Friday, May 28, 2004

Surrendering Vocabulary: My old friends at Freespace and Froggie's Lilypad have been discussing whether the terms "spirit" and "soul" are usable by atheists. Sandefur says, "Why should we surrender such lovely, expressive words to people who believe in ghosts?"

I think that vocabulary differences largely contribute to much of the argument between religious and non-religious people. Both are willing to couch all vocabulary in terms that make them look good, and the other people look bad.

For example, if I were to pick one word essential to religion that's been "surrendered" to anybody, it would be "Faith." Faith, as the atheist would have you believe, is believing in something that it makes no sense to believe in. In other words, they've built, right into the definition, something that makes it counterintuitive and illogical. It's weaker than belief.

But to the religious, that isn't faith. That's stupidity, just like it is to the non-religious. To the religious, faith is belief on something unknown based on evidence, based on some type of observation of reality or of experimentation. In fact, to Mormons, if what you're believing in isn't true, then what you're practicing isn't faith. This is stronger than belief.

This type of faith is, in fact, the basis of our entire criminal justice system. We get twelve people together with no "certain knowledge" of the facts, and continue pressing them with enough "evidence" until they come to a conclusion. We don't even ask them to be absolutely, completely convinced of what they decided, we just want any doubts to be, by one definition or another, "unreasonable."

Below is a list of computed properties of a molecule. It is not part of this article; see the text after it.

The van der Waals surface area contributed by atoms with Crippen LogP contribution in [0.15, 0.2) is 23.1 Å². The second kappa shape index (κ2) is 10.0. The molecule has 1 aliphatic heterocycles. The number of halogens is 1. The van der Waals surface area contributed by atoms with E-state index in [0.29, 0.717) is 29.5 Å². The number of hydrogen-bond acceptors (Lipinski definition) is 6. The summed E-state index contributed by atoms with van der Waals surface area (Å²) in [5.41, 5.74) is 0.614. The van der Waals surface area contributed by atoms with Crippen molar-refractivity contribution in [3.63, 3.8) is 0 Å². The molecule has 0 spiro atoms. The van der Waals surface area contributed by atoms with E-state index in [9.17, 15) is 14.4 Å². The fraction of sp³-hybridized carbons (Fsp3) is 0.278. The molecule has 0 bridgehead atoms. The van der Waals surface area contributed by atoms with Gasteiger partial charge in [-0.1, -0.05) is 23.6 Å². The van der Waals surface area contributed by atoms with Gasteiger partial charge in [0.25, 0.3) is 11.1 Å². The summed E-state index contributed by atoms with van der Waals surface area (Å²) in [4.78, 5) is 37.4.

The sad part of the non-religious definition of faith is that it's been adopted by so many of the religious. Lots of otherwise rational people subscribe to the idea that belief in God is counterintuitive, and that by believing in him they're doing something irrational, but that this is what God would want.

The even sadder part is, this definition of faith didn't start with the non-religious. It started with religious people as, I'm assuming, an easy way out when people asked hard questions. "Oh, you'll be fine, just rely on your faith," or "Don't question these things, that shows a lack of faith" (As if there were a way to gain faith other than by asking questions).

So as long as we're bandying about who has claim on what words, I want dibbs on this one.

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